Knee arthritis is one of the leading causes of disability in developed countries. In particular, arthritis of the patellofemoral joint causes pain in the anterior part of the joint, making it difficult for the patient to perform daily activities.



The patella lies in front of the knee, specifically at the point where the tibia is joined to the femur. It protects the knee and connects the muscles of the anterior surface with the tibia. The femoral end and the lower surface of the patella are covered by articular cartilage. This helps to smooth the sliding motion of the patella onto the femoral groove as the joint moves.



Arthritis of the patellar joint occurs when the articular cartilage along the femoral groove and the articular surface of the patella begin to degenerate. Over time, when the articular cartilage is worn, the underlying bones begin to rub with each other. This friction between the bone surfaces causes severe pain and inflammation.

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Patellar fractures often cause damage to the articular cartilage that covers and protects the posterior surface of the bone. Even small displacements after fracture healing increase friction between the articular surfaces of the patella and the femur and thus the risk of arthritis of the patellar joint is greater.



Patellar dysplasia or hypoplasia of the lateral femoral condyle and the flattening of the intercondylar groove cause the patella not to properly move within the pulley and consequently lead to uneven load distribution that damage the cartilage. As a result, the articular cartilage of the patella is degenerated causing arthritis of the patellofemoral joint.


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The main symptom of knee arthritis is pain and is located on the anterior surface of the knee. It may occur during periods of rest but most often it occurs after activities involving high forces on the patella, such as kneeling, climbing stairs and rising from low seats.

In addition, there is often a cracking sound heard during knee bending and stretching that can, at an advanced stage, block the knee when trying to extend it.




In general, the principles of treating arthritis of the patellofemoral joint are similar to those of knee arthritis and include:

  • Non-steroidal Anti-Inflammatory Drugs (NSAIDs): Medications such as aspirin, naproxen and ibuprofen soothe pain and reduce edema.
  • Exercise: Regular exercise can strengthen the knee joint. In addition, activities that strain the patellar joint, such as low seats, should be avoided. Thus, the patient is good to focus on activities that do not particularly strain the knee, such as walking and swimming.
  • Weight Loss: In overweight patients, weight loss can relieve the knee from heavy loads exercised on a daily basis.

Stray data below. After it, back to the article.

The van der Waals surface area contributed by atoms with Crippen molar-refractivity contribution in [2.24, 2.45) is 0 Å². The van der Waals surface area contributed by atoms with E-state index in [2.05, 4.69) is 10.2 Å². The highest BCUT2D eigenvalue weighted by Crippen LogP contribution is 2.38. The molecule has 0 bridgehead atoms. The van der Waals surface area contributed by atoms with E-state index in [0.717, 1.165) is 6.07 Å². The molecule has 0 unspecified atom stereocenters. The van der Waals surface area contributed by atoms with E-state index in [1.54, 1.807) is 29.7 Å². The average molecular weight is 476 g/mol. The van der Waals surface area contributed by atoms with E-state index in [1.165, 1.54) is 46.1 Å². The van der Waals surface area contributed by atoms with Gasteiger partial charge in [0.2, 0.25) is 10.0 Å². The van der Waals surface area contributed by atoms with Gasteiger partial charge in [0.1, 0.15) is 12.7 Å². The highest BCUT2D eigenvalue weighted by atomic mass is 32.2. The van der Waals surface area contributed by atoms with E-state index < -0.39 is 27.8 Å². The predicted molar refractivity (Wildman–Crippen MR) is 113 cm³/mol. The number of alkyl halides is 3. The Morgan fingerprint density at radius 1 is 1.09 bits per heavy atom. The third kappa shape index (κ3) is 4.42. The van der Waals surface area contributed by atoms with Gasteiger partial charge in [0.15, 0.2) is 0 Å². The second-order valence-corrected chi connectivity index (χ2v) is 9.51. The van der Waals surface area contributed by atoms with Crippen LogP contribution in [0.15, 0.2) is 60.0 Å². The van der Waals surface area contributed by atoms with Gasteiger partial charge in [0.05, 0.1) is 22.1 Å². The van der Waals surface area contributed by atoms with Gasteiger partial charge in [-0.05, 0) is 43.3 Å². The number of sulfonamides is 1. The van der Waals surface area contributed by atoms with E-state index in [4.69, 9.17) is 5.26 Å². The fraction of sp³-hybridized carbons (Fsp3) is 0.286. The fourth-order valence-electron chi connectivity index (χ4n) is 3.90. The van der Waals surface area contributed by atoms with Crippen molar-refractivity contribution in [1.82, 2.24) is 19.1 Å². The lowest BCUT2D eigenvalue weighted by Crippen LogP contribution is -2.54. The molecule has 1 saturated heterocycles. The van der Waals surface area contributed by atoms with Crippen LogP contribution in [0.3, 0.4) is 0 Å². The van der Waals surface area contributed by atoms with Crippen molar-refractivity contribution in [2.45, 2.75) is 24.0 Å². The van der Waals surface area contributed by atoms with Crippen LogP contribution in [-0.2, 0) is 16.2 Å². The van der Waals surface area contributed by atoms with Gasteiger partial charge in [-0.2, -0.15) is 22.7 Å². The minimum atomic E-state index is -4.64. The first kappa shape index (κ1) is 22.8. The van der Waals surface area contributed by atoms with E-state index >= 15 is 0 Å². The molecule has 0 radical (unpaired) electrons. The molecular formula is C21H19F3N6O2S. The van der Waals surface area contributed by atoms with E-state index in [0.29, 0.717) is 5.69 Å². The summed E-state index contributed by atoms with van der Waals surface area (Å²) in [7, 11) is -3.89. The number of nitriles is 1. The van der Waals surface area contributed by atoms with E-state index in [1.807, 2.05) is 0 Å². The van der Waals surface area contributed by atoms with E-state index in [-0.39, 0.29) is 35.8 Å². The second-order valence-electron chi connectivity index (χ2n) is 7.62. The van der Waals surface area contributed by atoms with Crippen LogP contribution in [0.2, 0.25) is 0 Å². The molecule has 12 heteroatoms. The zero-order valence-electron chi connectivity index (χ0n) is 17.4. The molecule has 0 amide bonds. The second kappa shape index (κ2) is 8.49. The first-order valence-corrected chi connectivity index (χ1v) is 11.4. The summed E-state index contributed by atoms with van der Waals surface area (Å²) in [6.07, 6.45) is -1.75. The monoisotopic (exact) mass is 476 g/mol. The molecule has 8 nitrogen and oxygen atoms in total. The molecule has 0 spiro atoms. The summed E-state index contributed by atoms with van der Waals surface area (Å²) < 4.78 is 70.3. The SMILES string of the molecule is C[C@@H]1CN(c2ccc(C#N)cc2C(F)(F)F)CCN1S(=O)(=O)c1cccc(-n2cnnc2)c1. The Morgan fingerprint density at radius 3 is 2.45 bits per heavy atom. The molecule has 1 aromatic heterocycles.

• Physiotherapy: Special exercises can increase the range of motion of the knee and strengthen the quadriceps by reducing load-charging of the patella. In the event of pain during exercise, the patient must stop and inform the Orthopedist.
  • Injection therapy: Cortisone injections (steroids) relieve pain through their powerful anti-inflammatory action. In addition, intra-articular injections of hyaluronic acid may be performed.



If all conservative measures fail and the patient is not relieved of pain, surgical treatment is the next step. There are several alternatives and include:

  • Chondroplasty: Performed arthroscopically, thin surgical instruments are inserted through small incisions around the knee and restore minor to moderate damage. With the method of chondroplasty, the surgeon smooths the rough arthritic surfaces, thus achieving natural replacement with fibrocartilage tissue.
  • Correction of the patellar axis: It is achieved by a combined open release of the outer catheter joint and by the folding of the oblique portion of the medial flatus.
  • Osteoarticular autografts: Healthy cartilage is obtained from another part of the knee and is used to cover a damaged area. This is a method that applies mainly to young patients.
  • Transposition of the tibial tuberosity: In some cases the correction of the patellar axis is performed by translocating the tibial tuberosity (osteotomy) and fixing it inwards with screws. In this way the patella slides smoothly and with less friction on the femoral groove.
  • Replacement of patellofemoral joint: This kind of “partial” knee replacement replaces the surface of the femoral groove with a thin metallic prosthesis and the articular surface of the patella with a plastic one and is held in place by acrylic cement.

In the case of lesions involving other parts of the knee, total knee arthroplasty is recommended.